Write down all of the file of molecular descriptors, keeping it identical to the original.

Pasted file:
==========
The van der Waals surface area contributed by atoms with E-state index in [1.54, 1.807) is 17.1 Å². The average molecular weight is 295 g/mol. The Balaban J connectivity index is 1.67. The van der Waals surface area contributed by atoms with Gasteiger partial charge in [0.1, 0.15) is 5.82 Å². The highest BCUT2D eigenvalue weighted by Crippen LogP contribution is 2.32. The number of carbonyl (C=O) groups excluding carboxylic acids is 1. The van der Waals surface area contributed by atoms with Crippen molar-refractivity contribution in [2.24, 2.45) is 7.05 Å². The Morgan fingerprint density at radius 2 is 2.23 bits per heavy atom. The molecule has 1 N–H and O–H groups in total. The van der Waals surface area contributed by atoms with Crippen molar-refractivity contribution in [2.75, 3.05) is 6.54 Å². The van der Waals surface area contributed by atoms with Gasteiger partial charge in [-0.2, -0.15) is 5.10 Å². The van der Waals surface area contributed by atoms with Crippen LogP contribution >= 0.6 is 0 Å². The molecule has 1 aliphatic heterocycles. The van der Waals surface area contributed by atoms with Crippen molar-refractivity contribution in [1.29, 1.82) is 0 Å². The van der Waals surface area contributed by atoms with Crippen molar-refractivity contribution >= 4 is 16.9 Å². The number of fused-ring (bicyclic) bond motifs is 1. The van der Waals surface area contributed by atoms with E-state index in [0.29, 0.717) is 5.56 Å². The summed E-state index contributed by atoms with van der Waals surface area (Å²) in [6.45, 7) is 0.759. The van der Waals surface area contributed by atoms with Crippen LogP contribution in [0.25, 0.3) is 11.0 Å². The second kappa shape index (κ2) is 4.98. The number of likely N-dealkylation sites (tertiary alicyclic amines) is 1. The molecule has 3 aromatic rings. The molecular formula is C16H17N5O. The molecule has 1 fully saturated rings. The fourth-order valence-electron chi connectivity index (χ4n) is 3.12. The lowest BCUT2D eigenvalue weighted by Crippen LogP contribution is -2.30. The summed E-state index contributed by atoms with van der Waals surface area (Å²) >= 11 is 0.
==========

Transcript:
The van der Waals surface area contributed by atoms with E-state index in [1.54, 1.807) is 17.1 Å². The average molecular weight is 295 g/mol. The Balaban J connectivity index is 1.67. The van der Waals surface area contributed by atoms with Gasteiger partial charge in [0.1, 0.15) is 5.82 Å². The highest BCUT2D eigenvalue weighted by Crippen LogP contribution is 2.32. The number of carbonyl (C=O) groups excluding carboxylic acids is 1. The van der Waals surface area contributed by atoms with Crippen molar-refractivity contribution in [2.24, 2.45) is 7.05 Å². The Morgan fingerprint density at radius 2 is 2.23 bits per heavy atom. The molecule has 1 N–H and O–H groups in total. The van der Waals surface area contributed by atoms with Crippen molar-refractivity contribution in [2.75, 3.05) is 6.54 Å². The van der Waals surface area contributed by atoms with Gasteiger partial charge in [-0.2, -0.15) is 5.10 Å². The van der Waals surface area contributed by atoms with Crippen LogP contribution >= 0.6 is 0 Å². The molecule has 1 aliphatic heterocycles. The van der Waals surface area contributed by atoms with Crippen molar-refractivity contribution in [1.29, 1.82) is 0 Å². The van der Waals surface area contributed by atoms with Crippen molar-refractivity contribution >= 4 is 16.9 Å². The number of fused-ring (bicyclic) bond motifs is 1. The van der Waals surface area contributed by atoms with E-state index in [0.29, 0.717) is 5.56 Å². The summed E-state index contributed by atoms with van der Waals surface area (Å²) in [6.45, 7) is 0.759. The van der Waals surface area contributed by atoms with Crippen LogP contribution in [0.25, 0.3) is 11.0 Å². The second kappa shape index (κ2) is 4.98. The number of likely N-dealkylation sites (tertiary alicyclic amines) is 1. The molecule has 3 aromatic rings. The molecular formula is C16H17N5O. The molecule has 1 fully saturated rings. The fourth-order valence-electron chi connectivity index (χ4n) is 3.12. The lowest BCUT2D eigenvalue weighted by Crippen LogP contribution is -2.30. The summed E-state index contributed by atoms with van der Waals surface area (Å²) >= 11 is 0.